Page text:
Nigeria and 19 other African countries will directly benefit from the African Development Bank- funded initiative known as the Support for Agricultural Research for Development of Strategic Crops (SARD-SC), but the multiplier effect of the project is expected to affect other regional member countries in the continent.
Direct beneficiaries of the intervention include farmers in Benin, Côte d’Ivoire, DR Congo, Eritrea, Ethiopia, Ghana, Kenya, Lesotho, Madagascar, Mali, Mauritania, Niger, Nigeria, Senegal, Sierra Leone, Sudan, Tanzania, Uganda, Zambia, and Zimbabwe.
“But the project will have a positive spin off effect in the other member countries,” according to the Project Coordinator, SARD-SC, Dr Chris Akem at the country launch of the project in Abuja which ended today.
Scientists, other stakeholders and policy makers say the initiative will help narrow the yield gap facing Africa’s strategic crops even as most countries on the continent embark on agricultural reforms. “SARD-SC is a huge opportunity for Nigeria to bridge the yield gap through increased local production,” says the Executive Secretary, Agricultural Research Council of Nigeria (ARCN), Prof Baba Yusuf Abubakar.
Nigeria’s Minister of Agriculture, Dr Akin Adesina, who was represented by Dr Martins Fregene also welcomed the project, noting that it would compliment ongoing efforts to transform agriculture. Maize, cassava, rice, and wheat are considered crops of strategic importance for Africa.
In Nigeria for instance, about 20 per cent of households consume maize at different times, according to ARCN. The crop is consumed by millions of people as either roasted or boiled and eaten off the cob or as dish prepared from raw or fermented flour, says Dr Sam Ajala, IITA-SARD-SC Maize Commodity Specialist. The country also imports about 3.4 million metric tons of wheat annually to meet its demand. Rice importation is also huge while cassava is both a food security and cash crop.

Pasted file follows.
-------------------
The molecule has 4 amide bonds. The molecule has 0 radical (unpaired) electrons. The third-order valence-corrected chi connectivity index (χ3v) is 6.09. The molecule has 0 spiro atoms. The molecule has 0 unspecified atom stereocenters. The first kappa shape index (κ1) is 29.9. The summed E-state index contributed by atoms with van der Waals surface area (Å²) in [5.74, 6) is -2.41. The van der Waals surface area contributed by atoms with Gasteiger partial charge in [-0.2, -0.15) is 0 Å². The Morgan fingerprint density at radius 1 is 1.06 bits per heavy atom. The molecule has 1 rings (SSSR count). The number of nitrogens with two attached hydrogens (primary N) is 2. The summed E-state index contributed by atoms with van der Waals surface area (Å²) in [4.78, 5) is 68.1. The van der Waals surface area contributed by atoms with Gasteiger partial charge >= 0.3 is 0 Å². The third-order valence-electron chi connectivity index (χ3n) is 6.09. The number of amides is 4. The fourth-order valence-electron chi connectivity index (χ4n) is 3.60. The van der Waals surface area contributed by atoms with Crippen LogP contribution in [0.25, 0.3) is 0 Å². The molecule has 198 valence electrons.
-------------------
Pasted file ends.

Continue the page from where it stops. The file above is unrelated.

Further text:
Prof. Abubakar said that the project would provide leverage for ongoing reforms especially the Agricultural Transformation Agenda.
Explaining the scope of the SARD-SC, the Deputy Director General (Partnerships & Capacity Development), Dr Kenton Dashiell, said the project has several components including agricultural technologies and innovations generation, agricultural technologies and innovations dissemination, and sustainable capacity development.
To achieve the set goals, Dr Dashiell emphasized partnerships among various stakeholders—farmers, input dealers, farmers, researchers, consumers etc.
He stressed that the overall objective was to enhance food and nutrition security, and contribute to poverty reduction.
Approved in 2012, the SARD-SC project is a US$ 63.24 million funded initiative that is being co-implemented by three Africa-based centers under the CGIAR namely: the International Institute of Tropical Agriculture (IITA), Africa Rice Center, and the International Center for Agricultural Research in the Dry Areas. IITA is also the Executing Agency of the project.
The Country Representative (Nigeria), African Development Bank (AfDB), Dr Ousmane Dore said the project would contribute towards addressing the current shortfall in food supply in the continent by working across the full value chain of each crop and addressing both food costs and employment creation. According to him, through the value chain approach, SARD-SC will also contribute to crop-livestock integration based on the use of the commodities’ by-products.END